Five-Minute Grieving: What to do if a patient, friend, coworker starts crying

 Video: Therapy with Grieving

“Opening Up”, Not “Breaking Down”

Most of the time, we walk around “being” our symptoms instead of “relating” to them. The physician’s office is a place where accidental openings into the “felt senses” underlying symptoms have an increased likelihood of happening. It thus becomes important for physicians, and other health professionals, to capitalize on these moments where the defenses fall, and the preverbal felt experiencing underlying symptoms, becomes available for transformation.

Inter-office conflict or stress at home can also cause a co-worker or employee to “break down” and start crying. Or a friend may become teary while sharing. Instead of being afraid of a “break down,” see it as an “opening up,” an opportunity to unblock and build anew. See Culture of Creativity to understand the Creative Edge Core Principles underlying growth and creativity.

People Are Skilled At “Not Crying”

Five minute grieving is based upon the following premises, drawn from my 25-year experience as a psychotherapist and peer counseling teacher:

  • In general, people do not fall apart and cry and cry without stopping. In general, people do not cry for more than a few minutes at a time.
  • If tears are present, it is healthier for body and mind to allow their expression than to repress them. Tears also are the doorways into The Creative Edge, the possibility for change.
  • In general, people have a life-time of experience in being able to call up their defenses again, and go on as needed after a few moments of crying.
  • In the few cases where crying is uncontrollable, it is better to discover this vulnerability and get help, by referring to a counselor for psychotherapy and/or a psychiatrist for exploration of the appropriateness of anti-depressant medication.
  • In general, spending a few minutes making words for the “intuitive sense” underlying the tears will bring relief to the person, energy to the Listener, and a deep feeling of bonding and care between the two.
  • Allowing the tears also actually releases energy, letting the person go on to next steps of problem solving and action to be taken.

Here follows a first step into the Creative Edge Focusing ™ Core Skills of Intuitive Focusing and Focused Listening which I call “Five Minute Grieving,” especially for health professionals, but also for co-workers and friends in a pinch, if someone tears up or starts crying.  


Example from a physician’s office:

You have just told a patient that tests have shown her to be infertile. Tears well up in her eyes.

  1. Invite her to cry. Say something like the following:
    • "In a minute we can discuss options, but let's make room for your tears."
    • "It's okay with me to let your tears come."
    • "It's okay to cry."
    • "You don't have to hold back your tears."
    • "It's important to let yourself cry."
    • “Just be gentle with yourself. Put your arms around yourself.”

  2. Empathize with the feeling without trying to “fix” it or take it away:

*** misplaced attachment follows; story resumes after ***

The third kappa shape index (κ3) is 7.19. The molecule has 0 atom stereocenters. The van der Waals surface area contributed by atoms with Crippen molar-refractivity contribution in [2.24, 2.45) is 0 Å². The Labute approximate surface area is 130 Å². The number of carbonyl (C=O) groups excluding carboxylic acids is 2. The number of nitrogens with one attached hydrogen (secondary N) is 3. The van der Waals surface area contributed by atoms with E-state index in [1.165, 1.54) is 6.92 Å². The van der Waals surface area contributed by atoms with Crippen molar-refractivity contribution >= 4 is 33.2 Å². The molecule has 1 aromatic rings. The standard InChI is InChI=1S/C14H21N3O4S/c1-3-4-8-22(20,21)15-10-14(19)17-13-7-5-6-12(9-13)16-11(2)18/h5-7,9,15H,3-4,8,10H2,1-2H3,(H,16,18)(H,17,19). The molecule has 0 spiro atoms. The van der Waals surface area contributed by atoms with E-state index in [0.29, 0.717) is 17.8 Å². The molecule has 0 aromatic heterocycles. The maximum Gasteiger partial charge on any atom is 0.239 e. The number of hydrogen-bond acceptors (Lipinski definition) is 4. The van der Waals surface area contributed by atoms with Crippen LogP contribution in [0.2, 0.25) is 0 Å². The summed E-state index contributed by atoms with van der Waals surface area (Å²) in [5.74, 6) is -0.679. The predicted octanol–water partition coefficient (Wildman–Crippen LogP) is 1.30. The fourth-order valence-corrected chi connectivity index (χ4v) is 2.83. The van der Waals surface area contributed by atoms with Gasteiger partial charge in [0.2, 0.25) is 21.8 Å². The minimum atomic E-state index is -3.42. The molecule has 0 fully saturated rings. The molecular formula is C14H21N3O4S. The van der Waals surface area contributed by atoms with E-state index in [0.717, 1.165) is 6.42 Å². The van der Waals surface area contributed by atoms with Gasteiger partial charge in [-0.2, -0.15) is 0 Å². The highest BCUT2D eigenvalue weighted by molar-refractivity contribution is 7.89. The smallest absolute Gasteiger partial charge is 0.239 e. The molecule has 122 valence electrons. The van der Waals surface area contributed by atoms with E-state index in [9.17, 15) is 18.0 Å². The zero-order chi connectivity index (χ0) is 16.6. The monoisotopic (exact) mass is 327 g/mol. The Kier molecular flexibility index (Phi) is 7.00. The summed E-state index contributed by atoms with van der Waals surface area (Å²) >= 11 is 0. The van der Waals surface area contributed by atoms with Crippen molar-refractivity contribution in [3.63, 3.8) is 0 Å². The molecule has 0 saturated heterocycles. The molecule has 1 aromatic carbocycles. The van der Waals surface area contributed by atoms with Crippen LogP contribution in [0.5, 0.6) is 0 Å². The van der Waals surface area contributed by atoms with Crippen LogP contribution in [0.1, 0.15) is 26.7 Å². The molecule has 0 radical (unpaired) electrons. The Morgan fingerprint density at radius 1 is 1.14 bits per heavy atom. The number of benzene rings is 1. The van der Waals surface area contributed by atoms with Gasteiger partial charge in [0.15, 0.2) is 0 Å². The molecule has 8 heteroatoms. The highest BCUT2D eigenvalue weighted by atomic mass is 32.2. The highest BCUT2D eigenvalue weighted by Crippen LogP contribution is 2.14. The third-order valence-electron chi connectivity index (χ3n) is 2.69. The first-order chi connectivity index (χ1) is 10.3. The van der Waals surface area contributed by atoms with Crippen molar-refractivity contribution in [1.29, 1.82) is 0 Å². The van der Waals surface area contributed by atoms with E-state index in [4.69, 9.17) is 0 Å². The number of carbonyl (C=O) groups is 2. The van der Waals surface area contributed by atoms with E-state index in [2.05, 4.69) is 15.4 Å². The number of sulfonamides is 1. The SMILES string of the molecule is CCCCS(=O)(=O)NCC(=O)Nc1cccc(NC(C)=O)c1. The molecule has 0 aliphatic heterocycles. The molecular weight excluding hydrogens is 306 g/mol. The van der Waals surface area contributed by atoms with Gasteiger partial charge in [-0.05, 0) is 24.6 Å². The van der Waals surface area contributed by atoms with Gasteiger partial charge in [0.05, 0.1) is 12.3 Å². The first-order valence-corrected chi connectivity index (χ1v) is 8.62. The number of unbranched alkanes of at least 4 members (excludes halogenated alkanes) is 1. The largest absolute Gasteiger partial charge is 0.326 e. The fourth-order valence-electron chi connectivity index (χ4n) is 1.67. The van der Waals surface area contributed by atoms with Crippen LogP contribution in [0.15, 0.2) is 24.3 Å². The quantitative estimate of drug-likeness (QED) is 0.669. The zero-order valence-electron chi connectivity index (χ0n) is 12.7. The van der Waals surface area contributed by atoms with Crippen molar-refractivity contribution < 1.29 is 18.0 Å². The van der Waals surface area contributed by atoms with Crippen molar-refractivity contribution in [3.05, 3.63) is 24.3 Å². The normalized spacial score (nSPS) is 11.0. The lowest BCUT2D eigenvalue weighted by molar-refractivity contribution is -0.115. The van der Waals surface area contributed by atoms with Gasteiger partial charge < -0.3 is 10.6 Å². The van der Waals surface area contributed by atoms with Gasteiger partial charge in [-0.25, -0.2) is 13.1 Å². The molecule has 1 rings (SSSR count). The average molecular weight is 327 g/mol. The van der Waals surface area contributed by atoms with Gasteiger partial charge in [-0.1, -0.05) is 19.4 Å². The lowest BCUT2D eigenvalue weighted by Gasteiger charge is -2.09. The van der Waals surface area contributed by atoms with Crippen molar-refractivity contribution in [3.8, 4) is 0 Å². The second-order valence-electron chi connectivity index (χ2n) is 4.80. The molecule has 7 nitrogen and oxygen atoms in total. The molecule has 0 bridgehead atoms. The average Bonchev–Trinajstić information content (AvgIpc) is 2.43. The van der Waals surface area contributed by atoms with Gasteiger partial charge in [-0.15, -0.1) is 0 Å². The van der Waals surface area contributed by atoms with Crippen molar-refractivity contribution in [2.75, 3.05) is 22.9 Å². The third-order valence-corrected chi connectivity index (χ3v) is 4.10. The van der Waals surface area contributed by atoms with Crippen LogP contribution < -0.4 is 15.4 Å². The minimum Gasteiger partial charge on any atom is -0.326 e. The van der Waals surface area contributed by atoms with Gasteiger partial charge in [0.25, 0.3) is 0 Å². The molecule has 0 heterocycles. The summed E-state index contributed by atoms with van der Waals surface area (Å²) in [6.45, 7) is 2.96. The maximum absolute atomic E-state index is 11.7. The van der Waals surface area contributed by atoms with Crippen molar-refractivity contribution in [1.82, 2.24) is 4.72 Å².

• "I know it seems bleak right now."
    • "I know it's hard."
    • "I see your sadness."
    • "I'm sorry for your sadness."

  3. Help her to find words or images for the tears. After she has cried for a while or at a natural pause in her tears, say something like:
    • "What are the words for your sadness?"
    • "Are there any words or images with your tears? It helps to get a handle on the feeling."
    • "Can you say what's the worst of it?"
    • "Can you say what you're thinking?"

  4. Just be quiet and give the person some time to grope for words.
    • Empathize again, often by paraphrasing:
    • "So it's (her words: "the fear that you'll never be a mother;" "feeling like a dried up stick," etc.) that's hard."

  5. Continue Steps 1-4 as long as makes sense.
    • Establish closure:
    • "We have to stop now."
    • "We only have a minute before we have to stop."
    • "I have to go, but you're welcome to sit here for a minute until you're ready to go.”
    • Or, if you are now going to continue with other aspects of the visit, “Let’s see if we can put aside the tears for now so that I can give you some more information and we can look for solutions to your situation.”
    • Orient the person, if necessary, by doing a “present time” exercise:
    • “I want to make sure you’re back out in the world before I send you off to drive home (or before we continue talking) . How about if you name all the circular (or orange, or striped, etc.) things in the room?”
    • At the end of the appointment, make a referral to a counselor or support group as appropriate and/or make arrangements for the person to check back with you for a future appointment.

Of course, Five Minute Grieving  is just a first step toward fully incorporating Core Skills of Intuitive Focusing and Focused Listening into your personal and professional life. I hope it will whet your appetite to pursue further training in PRISMS/S and Creative Edge Focusing Pyramid for application of Listening and Focusing at all levels and at home as well as work .

You can begin with Free and Purchased resources by clicking on the Icons in the right sidebar on the main page. Helping professionals can order Dr. McGuire’s manual, The Experiential Dimension in Therapy and, in a Free Phone Consult with Dr. McGuire, can explore our Experiential Focusing Professional Training Program.

Want to learn more about Focused Listening and Intuitive Focusing?

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These materials are offered purely as self-help skills. In providing them, Dr. McGuire is not engaged in rendering psychological, financial, legal, or other professional services. If expert assistance or counseling is needed, the services of a competent professional should be sought.